Roles of African-Americans and their lives on Mulberry Row

Lesson Plan

Title:  Roles of African-Americans and their lives on Mulberry Row

Grade level: Elementary 4th Grade

Author Information:

Name: Kisha Christian MT, B.S
School: Oak Grove Bellemeade Elemenatry School, RPS District
School Address: 2409 Webber Ave.   City: Richmond      State: VA

Duration: 60 min

Purpose of the lesson: To analyze primary resources, identify plantation duties and roles, and interpret a memoir of slave descendant.

Challenge Question:

  1. What is a plantation and why was slavery necessary on many plantations?
  2. What were the various roles and duties of the slaves on the plantation?
  3. What types of evidence do we have about slavery that existed at Monticello?

Prior knowledge: Students will have prior understanding of slavery based on previous taught SOL VS. 3 e. Student will know that slaves were captured from Africa by the Portuguese sailors and brought to Jamestown against their will in 1619. The arrival of slaves made it possible to expand the tobacco economy. The institution of slavery lasted a long time because of slave owner’s dependency on slaves to work the tobacco field.

Virginia Standards of Learning-

  1. The student will demonstrate skills for historical and geographical analysis and      responsible citizenship, including the ability to
  2. identify and interpret artifacts and primary and secondary source                 documents to  understand events in history;
  3. d) draw conclusions and make generalizations;
  4. e) make connections between past and present;
  5. g) interpret ideas and events from different historical perspectives;
  6. h) evaluate and discuss issues orally and in writing;

             Review: VS. 3e The student will demonstrate knowledge of the first permanent English settlement in America by identifying the importance of the arrival of Africans and English women to the Jamestown settlement;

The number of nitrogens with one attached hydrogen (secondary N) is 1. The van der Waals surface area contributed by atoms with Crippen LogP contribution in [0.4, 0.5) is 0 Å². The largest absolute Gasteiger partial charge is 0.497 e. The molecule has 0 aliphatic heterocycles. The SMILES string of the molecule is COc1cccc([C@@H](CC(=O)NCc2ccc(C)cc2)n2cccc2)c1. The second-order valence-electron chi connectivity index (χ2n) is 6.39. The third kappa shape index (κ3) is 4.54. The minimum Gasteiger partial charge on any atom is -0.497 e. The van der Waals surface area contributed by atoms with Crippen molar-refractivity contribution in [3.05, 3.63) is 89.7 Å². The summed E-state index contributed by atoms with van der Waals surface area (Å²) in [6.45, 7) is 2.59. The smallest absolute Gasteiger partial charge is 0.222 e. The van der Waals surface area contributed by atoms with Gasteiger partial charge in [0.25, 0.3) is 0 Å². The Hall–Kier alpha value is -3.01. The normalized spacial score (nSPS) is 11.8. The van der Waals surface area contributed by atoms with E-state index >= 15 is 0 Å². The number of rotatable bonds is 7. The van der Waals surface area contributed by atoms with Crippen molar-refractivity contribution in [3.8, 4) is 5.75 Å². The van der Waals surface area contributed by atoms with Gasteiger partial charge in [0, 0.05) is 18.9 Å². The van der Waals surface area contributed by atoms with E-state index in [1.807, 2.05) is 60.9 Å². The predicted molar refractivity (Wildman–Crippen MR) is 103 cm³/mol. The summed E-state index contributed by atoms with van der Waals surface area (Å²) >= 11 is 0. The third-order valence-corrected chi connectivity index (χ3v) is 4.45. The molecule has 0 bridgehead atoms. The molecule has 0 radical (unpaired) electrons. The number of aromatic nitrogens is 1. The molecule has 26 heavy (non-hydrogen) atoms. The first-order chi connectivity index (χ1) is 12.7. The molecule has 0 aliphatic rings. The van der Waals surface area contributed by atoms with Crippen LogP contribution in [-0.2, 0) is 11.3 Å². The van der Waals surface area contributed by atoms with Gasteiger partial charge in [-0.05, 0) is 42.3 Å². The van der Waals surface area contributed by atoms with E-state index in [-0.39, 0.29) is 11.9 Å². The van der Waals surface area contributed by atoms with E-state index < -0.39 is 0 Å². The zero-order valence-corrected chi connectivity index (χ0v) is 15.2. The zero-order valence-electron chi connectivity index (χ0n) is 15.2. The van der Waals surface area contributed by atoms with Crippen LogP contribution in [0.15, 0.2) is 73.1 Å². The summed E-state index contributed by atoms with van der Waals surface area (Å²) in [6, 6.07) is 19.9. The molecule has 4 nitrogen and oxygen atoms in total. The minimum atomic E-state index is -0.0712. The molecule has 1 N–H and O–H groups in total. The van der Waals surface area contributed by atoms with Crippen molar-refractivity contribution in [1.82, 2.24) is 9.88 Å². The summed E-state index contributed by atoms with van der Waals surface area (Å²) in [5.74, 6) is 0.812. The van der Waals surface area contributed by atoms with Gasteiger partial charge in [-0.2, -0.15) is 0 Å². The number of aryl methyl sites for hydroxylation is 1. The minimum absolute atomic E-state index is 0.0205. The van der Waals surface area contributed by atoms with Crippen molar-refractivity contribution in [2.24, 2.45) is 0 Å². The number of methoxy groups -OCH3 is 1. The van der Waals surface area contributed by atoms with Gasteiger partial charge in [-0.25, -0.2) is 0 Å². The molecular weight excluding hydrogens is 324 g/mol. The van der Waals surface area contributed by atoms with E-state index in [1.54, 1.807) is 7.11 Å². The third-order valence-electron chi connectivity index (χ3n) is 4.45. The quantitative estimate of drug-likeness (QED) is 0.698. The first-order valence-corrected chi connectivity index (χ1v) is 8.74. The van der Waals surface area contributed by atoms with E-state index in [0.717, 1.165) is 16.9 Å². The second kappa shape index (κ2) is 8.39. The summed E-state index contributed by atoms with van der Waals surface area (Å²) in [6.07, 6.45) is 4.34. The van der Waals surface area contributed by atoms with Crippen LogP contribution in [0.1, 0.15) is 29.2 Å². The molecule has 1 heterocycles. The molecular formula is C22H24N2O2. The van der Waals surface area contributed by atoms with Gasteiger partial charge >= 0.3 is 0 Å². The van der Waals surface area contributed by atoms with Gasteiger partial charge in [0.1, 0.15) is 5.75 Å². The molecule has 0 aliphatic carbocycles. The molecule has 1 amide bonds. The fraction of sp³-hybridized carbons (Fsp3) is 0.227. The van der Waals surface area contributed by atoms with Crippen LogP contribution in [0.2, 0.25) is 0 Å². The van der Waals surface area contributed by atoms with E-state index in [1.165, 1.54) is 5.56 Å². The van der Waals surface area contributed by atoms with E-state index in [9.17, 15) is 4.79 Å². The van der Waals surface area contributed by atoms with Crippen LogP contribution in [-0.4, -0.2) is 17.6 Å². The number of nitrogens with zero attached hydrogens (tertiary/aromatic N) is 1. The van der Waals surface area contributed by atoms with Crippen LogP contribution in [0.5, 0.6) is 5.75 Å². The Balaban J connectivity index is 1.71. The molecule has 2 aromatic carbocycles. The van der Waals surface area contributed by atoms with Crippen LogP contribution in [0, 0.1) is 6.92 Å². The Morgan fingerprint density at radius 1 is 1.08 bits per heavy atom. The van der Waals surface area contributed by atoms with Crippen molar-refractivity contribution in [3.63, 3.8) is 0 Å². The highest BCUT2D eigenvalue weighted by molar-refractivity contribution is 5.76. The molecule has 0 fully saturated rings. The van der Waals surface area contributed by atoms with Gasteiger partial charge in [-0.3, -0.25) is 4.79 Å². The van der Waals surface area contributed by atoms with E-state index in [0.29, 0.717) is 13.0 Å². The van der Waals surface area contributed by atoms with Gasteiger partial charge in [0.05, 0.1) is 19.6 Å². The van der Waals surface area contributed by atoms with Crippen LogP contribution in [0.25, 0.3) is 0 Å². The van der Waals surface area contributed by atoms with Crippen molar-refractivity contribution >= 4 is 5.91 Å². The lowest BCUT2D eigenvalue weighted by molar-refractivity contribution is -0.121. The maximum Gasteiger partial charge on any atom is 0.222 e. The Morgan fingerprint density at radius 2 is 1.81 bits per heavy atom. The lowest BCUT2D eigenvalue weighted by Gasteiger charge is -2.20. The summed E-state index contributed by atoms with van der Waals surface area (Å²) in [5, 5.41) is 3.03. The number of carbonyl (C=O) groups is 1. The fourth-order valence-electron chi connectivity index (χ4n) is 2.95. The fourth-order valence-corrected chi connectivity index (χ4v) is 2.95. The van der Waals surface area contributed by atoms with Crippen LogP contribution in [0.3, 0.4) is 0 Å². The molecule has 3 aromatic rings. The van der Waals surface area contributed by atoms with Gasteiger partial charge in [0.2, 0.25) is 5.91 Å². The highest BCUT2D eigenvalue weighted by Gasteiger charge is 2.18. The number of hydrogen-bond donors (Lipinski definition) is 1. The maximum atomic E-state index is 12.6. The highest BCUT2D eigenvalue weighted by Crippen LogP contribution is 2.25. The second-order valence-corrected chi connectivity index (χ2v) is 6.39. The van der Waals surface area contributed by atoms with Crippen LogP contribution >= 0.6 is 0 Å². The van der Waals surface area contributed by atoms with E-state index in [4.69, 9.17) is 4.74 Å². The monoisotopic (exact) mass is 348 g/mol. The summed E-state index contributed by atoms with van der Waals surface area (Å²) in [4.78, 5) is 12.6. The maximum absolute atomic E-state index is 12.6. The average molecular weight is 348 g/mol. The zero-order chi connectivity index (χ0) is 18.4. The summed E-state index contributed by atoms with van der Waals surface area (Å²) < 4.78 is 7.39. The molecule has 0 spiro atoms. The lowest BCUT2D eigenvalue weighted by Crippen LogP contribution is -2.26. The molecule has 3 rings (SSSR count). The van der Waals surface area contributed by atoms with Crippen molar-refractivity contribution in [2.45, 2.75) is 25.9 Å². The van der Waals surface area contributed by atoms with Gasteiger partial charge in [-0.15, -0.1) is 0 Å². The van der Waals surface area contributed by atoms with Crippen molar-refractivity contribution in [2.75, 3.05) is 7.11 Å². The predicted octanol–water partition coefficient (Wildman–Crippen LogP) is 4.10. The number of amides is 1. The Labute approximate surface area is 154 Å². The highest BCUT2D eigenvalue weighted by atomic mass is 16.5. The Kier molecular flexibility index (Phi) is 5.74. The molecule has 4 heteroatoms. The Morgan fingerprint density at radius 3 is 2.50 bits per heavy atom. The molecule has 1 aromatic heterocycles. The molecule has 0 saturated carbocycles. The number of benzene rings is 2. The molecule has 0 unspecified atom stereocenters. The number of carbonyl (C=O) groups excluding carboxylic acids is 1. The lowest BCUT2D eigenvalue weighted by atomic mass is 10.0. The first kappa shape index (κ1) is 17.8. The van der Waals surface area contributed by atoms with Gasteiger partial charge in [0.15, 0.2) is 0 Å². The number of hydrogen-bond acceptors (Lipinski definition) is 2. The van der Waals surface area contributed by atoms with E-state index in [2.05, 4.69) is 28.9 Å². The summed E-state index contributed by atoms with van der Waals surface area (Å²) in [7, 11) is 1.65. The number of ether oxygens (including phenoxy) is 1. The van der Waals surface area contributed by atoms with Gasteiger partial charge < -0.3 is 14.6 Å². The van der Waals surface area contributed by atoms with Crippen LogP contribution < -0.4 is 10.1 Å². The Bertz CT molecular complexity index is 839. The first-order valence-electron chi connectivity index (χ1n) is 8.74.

1. The student will demonstrate knowledge of life in the Virginia colony by
  2. a) explaining the importance of agriculture and its influence on the institution of slavery;
  3. b) describing how the culture of colonial Virginia reflected the origins of European  (English, Scots-Irish, German) immigrants, Africans, and American Indians;

Objectives/Rationale: This lesson is a pre-lesson prior to a class visit to Monticello. Students will learn what a “plantation” is and why African-Americans were brought “against their will” to work on the plantation.  When students visit Monticello they will visually see what a plantation looks like and learn about the various roles that the African men, women, and children had while living on Mulberry Row.

One of the lesson challenges I will expect to encounter is that students will not understand the dynamics of slavery and the daily life of a slave. Most students only recognize slavery being in the field or in the home. It is my intent that after this lesson, students will have a clearer understanding of slavery and the various roles of workers on the plantation.

Warm up/Snapshot: (5 mins) 

KWL ChartStudents will work in groups of 4 or 5 to discuss and list what they already “know” about slavery. Then they will share “what they want to know” more about slavery as it connect to our Monticello visit. Throughout the lesson, students will add to the chart more information that they have learned or questions that they have.

Procedure:  (45 mins)

  1. Students remain in same groups from warm up. Students will rotate together to each activity and will answer the given questions that will be presented to them at each station.
  2. Students will write what they learned on the “L” side of the KWL chart prior to the next station.
  3. After all rotations, students will come together as whole group and share what they thought was most significant about their findings from each activity.
  4. Students will also share what they look forward to seeing on their trip to Monticello and write down a question that they will ask more about on their visit.

Activity 1: Looking  at Primary Sources

Students will be given several primary sources from Thomas Jefferson’s Farm Book and interpret the following: (See resources in materials section to link Farm Book)

  • What type of record is this particular document showing?
  • Why would Thomas Jefferson be keeping this type of record in his Farm Book?
  • What evidence proves that Thomas Jefferson owned slaves and how was it recorded?

Activity 2: Mulberry Row and slave duties